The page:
Francesco’s Dream of a Roastery in Copenhagen

Meet Francesco Impallomeni

31 Oct 2023

At the heart of the Slow Food Coffee Coalition, there are individuals—farmers, entrepreneurs and coffee lovers—each with their own remarkable story, but all deeply intertwined. What unites us in the coalition is not just signing the manifesto and our shared values, but also simple passion, which inspires us to wake up every day with a mission to bring Good, Clean and Fair coffee into the world.

Our journeys are as diverse as the coffee some of us produce and champion. From the rich soils of coffee plantations to innovative urban ventures, we are united by a shared vision: to make coffee a force for good, both for the environment and the people who cultivate it.

This month we tell you the story of Francesco Impallomeni, from the Nordic Roasting Co. in Copenhagen, Denmark, whose goal is “to provide all coffee consumers with high-quality, sustainable and ethically sourced specialty coffee.” The project was conceived by three partners: Francesco from Italy, the head roaster; Jacob from Denmark, the Company´s CEO but also coffee roaster; and Miguel from Colombia, who works on sales and customer relations. Together, in 2020, they decided to open this roastery in Copenhagen.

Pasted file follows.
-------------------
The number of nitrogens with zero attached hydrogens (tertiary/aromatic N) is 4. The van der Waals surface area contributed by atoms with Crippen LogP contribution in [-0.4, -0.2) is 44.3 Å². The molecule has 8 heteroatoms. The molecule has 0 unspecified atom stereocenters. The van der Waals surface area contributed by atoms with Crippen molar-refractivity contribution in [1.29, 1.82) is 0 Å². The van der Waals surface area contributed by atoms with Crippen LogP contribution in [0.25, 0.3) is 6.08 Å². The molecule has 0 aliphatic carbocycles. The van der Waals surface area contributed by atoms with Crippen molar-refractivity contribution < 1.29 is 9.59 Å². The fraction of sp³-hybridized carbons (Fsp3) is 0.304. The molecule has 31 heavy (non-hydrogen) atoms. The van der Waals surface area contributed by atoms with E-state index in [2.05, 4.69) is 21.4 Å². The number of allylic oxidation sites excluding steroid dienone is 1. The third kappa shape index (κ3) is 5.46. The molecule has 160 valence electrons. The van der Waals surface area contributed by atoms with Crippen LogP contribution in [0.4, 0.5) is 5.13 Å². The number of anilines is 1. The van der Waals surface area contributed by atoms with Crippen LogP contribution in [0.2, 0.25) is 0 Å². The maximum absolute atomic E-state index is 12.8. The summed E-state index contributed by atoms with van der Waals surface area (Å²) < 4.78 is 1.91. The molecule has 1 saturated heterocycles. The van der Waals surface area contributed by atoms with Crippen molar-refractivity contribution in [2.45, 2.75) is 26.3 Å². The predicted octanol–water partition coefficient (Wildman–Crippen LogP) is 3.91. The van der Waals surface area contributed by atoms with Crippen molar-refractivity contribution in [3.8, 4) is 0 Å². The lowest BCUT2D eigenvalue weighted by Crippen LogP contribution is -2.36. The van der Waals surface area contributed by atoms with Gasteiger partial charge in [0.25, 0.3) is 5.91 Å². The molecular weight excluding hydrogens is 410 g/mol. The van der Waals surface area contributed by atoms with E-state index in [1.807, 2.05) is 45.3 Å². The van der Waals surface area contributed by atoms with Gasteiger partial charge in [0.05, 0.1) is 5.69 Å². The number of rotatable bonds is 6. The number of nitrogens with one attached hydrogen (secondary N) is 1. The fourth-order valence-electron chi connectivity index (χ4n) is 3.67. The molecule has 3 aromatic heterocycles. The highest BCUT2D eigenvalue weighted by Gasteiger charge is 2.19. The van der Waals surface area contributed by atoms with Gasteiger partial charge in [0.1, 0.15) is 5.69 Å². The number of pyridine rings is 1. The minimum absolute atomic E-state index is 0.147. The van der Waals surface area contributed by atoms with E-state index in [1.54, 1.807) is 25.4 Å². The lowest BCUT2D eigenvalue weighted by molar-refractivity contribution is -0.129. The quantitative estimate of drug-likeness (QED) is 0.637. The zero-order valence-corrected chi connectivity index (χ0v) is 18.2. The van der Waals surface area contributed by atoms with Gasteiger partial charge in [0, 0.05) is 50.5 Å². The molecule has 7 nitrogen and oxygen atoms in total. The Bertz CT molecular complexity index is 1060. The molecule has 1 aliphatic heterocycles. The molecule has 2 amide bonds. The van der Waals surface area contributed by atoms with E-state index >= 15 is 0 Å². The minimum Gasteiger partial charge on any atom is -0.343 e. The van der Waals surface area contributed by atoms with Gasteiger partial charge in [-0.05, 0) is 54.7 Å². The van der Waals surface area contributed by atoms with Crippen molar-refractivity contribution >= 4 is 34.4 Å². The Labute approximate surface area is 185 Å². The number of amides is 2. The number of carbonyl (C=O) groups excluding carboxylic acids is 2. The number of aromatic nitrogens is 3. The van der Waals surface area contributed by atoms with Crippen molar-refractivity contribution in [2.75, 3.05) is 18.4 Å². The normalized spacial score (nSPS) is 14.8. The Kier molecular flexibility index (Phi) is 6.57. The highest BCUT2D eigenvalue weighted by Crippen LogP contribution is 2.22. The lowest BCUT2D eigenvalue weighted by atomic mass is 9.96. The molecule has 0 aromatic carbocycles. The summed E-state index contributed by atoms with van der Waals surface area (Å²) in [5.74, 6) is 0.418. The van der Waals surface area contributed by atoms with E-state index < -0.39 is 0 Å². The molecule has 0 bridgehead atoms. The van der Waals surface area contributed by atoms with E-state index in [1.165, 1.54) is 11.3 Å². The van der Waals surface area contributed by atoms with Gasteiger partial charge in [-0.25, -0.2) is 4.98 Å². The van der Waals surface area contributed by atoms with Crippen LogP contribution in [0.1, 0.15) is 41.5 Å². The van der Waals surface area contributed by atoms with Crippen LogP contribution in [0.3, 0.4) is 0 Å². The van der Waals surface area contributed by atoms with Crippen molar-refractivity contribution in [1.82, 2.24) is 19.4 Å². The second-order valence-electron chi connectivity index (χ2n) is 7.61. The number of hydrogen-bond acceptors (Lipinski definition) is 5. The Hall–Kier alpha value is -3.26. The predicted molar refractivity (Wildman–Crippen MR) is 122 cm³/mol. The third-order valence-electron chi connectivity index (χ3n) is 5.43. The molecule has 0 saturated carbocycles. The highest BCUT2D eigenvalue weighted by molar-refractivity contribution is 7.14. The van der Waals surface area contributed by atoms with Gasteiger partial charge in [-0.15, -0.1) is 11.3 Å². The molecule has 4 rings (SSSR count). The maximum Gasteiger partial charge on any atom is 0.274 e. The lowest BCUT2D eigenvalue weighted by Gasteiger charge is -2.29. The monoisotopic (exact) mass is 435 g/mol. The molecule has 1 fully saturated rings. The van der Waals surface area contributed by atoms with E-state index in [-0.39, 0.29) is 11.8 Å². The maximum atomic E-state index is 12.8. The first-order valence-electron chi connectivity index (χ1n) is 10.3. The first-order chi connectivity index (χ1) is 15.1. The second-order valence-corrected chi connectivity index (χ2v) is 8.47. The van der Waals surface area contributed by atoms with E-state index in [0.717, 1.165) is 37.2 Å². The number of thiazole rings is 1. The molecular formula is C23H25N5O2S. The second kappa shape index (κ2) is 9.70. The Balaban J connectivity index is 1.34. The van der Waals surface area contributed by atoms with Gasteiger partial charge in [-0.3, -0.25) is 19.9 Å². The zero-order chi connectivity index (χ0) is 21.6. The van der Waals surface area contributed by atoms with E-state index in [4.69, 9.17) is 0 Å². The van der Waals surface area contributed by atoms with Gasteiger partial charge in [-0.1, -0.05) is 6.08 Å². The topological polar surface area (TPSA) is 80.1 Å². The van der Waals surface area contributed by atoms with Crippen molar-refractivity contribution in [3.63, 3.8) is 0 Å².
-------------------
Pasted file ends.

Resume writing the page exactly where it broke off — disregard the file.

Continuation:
We spoke with Francesco, a long-time Slow Food activist and former international Slow Food staff member, to find out more about how he became a roaster and why Denmark.

Francesco Impallomeni at the roastery

The relational aspect of coffee

First of all, have you had your coffee yet? And how do you usually make it?

I’m at home now, so I’ll make a simple drip coffee with a V60. Some days I also love to use a Neapolitan coffee pot. It makes a very good filter coffee and it lets you play with temperatures much more than the moka pot.

When at home, I like to try different coffees from other roasteries and see how different roastings of the same coffee can make a different cup.

What made you decide to open a roastery?

I don’t come from a family of entrepreneurs. It’s a job that you learn by doing and I’m still learning every day.

The passion for coffee came from traveling to coffee-producing countries. Visiting Ethiopia for the first time and seeing where coffee grows wild in the forest, meeting the farmers in person… I have a background in political sciences and international cooperation. So, for me, the human and relational aspect has always been fundamental.

After that, I started asking some Italian roasteries if I could learn from them. At that time, it wasn’t easy, but thanks to Slow Food many opened the doors of their roasteries. There was a lot of reticence in sharing knowledge about roasting—as if there’s some secret recipe. I feel that nowadays there’s more collaboration and openness, especially here in Denmark.

Inside Nordic Roasting Co.

How to become a roaster and which coffee to choose

Why Copenhagen?

Well, first of all the Danish drink a lot of coffee! Secondly, here there’s an openness to different brewing methods, because there’s not one traditional one, like we Italians have with espresso. Third, there’s more awareness about good artisanal coffee at different levels, for example from institutions, companies and the public sector. We supply coffee to many public and private businesses for their morning breaks.

What would you suggest to someone who wants to be a roaster?